The ship, the United Kalavrvt, which left the Turkish port of Ceyhan in June reached 57 miles off Texas' Galveston port last Thursday, despite the U.S.'s long standing position against Kurdish oil sales without Iraqi central government's consent. Washington has expressed fears several times that independent oil sales from Northern Iraq's Kurdish region could contribute to the break-up of Iraq as the government in Baghdad struggles to contain Sunni Islamist insurgents that have captured vast swathes of the country. Upon Baghdad government's request, a U.S. court in Texas Tuesday issued a decision to seize the ship if it enters U.S. territorial waters. "If the US seized oil in international waters it would be an act of piracy," says Marina Ottaway from the Wilson Center. "I suspect that the US position will change to some extent, particularly if Maliki gets a third term and continues on the same path. At recent hearings of the House foreign affairs committee several congressmen called for change. I have no proof but oil companies are lobbying for a change" adds Ottaway. Regarding further Kurdish oil exports to the U.S., Professor Richard Stoll from Rice University in Texas said if this court order is upheld then it will be difficult for Kurdish oil to come to the US. "If I were the Kurds I would try to sell the oil to other countries because now the Kurds could send another tanker to another U.S. port and a different judge might issue a different ruling," he said, and suggested the KRG to appeal the court order and hope that a higher level court would reverse it. On Wednesday, KRG lawyers sent a letter to a court in Texas to explain the misrepresentations of the Iraqi federal government, said a statement on KRG official website. The statement added the oil legally is produced, exported, and sold by the KRG in accordance with the Iraqi constitution and law.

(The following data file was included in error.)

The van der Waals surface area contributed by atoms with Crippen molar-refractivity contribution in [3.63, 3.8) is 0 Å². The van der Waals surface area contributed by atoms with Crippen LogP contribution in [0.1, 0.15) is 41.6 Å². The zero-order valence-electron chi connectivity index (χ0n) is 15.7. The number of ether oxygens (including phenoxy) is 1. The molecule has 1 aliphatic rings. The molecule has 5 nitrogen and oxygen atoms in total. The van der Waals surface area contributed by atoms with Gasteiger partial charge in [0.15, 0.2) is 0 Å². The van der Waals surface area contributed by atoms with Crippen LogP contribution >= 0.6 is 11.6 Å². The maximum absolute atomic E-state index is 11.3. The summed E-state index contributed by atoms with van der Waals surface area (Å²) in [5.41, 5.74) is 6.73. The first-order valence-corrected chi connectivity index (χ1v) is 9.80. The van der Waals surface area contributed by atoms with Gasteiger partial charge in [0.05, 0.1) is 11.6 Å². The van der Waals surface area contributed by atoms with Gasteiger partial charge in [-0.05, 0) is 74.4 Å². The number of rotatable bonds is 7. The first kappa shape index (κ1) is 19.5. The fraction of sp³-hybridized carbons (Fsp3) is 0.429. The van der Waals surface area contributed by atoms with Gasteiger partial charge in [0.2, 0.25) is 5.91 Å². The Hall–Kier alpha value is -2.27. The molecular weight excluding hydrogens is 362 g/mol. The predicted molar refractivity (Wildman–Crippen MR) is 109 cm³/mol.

Analysis of selling Kurdish oil
01 Ağustos 2014 Cuma 01:59